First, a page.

The United States and China have agreed in principle that their presidents hold a virtual meeting before the end of the year, a senior U.S. administration official said on Wednesday, after high-level talks aimed at improving communication between the two countries.
The closed-door meeting at an airport hotel in the Swiss city of Zurich between U.S. national security adviser Jake Sullivan and China’s top diplomat Yang Jiechi was their first face-to-face encounter since an unusually public and acrid airing of grievances in Alaska in March.
U.S. officials had suggested that the meeting was a follow-on from President Joe Biden’s September 9 call with Chinese President Xi Jinping, prior to which the world’s top two economies appeared to have been locked in a stalemate.
The White House said Mr Sullivan raised concerns about contentious issues such as China’s actions in the South China Sea and human rights and Beijing’s stances on Hong Kong, Xinjiang, and Taiwan.
However, both Beijing and Washington said the talks, which lasted six hours, were constructive and candid.
The U.S. side said the tone was different from Alaska.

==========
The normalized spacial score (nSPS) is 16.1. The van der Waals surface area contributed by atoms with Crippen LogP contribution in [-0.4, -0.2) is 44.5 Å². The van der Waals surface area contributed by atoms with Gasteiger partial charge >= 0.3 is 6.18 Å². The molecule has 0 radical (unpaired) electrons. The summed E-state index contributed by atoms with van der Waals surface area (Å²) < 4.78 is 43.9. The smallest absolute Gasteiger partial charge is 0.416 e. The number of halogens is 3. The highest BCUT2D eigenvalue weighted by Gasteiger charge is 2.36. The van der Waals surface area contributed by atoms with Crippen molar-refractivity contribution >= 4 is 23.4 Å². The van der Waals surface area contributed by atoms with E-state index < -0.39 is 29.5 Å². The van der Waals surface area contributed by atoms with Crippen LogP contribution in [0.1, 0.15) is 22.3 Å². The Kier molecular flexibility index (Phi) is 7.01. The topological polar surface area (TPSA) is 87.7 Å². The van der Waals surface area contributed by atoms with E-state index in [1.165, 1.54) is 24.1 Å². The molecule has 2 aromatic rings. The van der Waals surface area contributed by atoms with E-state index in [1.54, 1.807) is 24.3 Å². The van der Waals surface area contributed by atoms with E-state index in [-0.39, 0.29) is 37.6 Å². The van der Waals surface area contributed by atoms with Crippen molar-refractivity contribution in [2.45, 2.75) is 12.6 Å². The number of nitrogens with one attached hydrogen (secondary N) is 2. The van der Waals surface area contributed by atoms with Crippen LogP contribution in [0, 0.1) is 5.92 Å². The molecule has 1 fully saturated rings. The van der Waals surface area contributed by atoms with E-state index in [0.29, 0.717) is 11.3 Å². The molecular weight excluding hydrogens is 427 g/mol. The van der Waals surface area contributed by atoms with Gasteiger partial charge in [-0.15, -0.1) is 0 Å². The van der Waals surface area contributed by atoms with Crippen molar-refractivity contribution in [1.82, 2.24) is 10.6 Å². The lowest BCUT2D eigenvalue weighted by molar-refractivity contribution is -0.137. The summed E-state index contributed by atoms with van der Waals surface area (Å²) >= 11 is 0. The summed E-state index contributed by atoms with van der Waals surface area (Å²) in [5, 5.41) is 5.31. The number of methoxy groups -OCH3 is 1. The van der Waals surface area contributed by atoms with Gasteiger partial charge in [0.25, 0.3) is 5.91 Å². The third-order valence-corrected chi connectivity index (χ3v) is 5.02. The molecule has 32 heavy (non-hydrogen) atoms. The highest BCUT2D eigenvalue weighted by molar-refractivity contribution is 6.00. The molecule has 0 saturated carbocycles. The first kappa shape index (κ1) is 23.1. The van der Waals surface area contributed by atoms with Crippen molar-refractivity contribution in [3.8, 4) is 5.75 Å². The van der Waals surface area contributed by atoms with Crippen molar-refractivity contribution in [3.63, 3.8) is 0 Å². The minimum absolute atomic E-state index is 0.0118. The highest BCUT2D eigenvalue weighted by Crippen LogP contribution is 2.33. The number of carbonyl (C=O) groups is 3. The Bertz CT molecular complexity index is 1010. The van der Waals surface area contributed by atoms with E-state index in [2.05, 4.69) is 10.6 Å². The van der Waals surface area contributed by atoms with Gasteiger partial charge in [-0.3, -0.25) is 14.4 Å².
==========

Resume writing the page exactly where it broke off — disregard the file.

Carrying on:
“We do have out of today’s conversation an agreement in principle to hold a virtual bilateral (summit) meeting before the end of the year,” the U.S. official told reporters.
Asked for further details, White House spokeswoman Jen Psaki said, “We’re still working through what that would look like, when and of course the final details we don’t quite have them yet.”
Early speculation had been that the two might meet in person at the G20 summit in Italy in October, but Mr Xi has not left China since the outbreak of the pandemic early last year.
“Today’s conversation, broadly speaking, was a more meaningful and substantive engagement than we’ve had to date below the leader level,” the official said, adding that Washington hoped it would be a “model for future encounters.”
The official said it should not be seen as a thaw in relations, however.
“What we are trying to achieve is a steady state between the United States and China where we are able to compete intensely but to manage that competition responsibly,” the official said.
China’s Foreign Ministry said in a statement that Mr Yang told Mr Sullivan that confrontation would damage both countries and the world.
“The two sides agreed to take action … to strengthen strategic communication, properly manage differences, avoid conflict and confrontation,” the ministry statement said.